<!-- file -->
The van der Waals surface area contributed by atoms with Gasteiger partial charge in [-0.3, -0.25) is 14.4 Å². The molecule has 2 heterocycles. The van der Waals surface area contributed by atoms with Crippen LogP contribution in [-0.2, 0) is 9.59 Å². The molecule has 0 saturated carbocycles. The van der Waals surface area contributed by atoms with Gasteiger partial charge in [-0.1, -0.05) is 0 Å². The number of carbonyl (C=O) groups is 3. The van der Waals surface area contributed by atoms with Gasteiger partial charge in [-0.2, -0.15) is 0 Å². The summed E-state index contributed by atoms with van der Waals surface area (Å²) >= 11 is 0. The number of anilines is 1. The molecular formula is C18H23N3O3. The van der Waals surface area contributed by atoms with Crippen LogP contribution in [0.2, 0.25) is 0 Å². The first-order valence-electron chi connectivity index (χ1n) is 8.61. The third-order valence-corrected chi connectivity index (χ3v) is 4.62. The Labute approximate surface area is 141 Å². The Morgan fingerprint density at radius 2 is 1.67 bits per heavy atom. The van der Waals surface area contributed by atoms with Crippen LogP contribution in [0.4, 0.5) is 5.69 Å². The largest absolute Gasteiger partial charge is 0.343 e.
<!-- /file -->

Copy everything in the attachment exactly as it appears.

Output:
The van der Waals surface area contributed by atoms with Gasteiger partial charge in [-0.3, -0.25) is 14.4 Å². The molecule has 2 heterocycles. The van der Waals surface area contributed by atoms with Crippen LogP contribution in [-0.2, 0) is 9.59 Å². The molecule has 0 saturated carbocycles. The van der Waals surface area contributed by atoms with Gasteiger partial charge in [-0.1, -0.05) is 0 Å². The number of carbonyl (C=O) groups is 3. The van der Waals surface area contributed by atoms with Gasteiger partial charge in [-0.2, -0.15) is 0 Å². The summed E-state index contributed by atoms with van der Waals surface area (Å²) >= 11 is 0. The number of anilines is 1. The molecular formula is C18H23N3O3. The van der Waals surface area contributed by atoms with Crippen LogP contribution in [0.2, 0.25) is 0 Å². The first-order valence-electron chi connectivity index (χ1n) is 8.61. The third-order valence-corrected chi connectivity index (χ3v) is 4.62. The Labute approximate surface area is 141 Å². The Morgan fingerprint density at radius 2 is 1.67 bits per heavy atom. The van der Waals surface area contributed by atoms with Crippen LogP contribution in [0.4, 0.5) is 5.69 Å². The largest absolute Gasteiger partial charge is 0.343 e.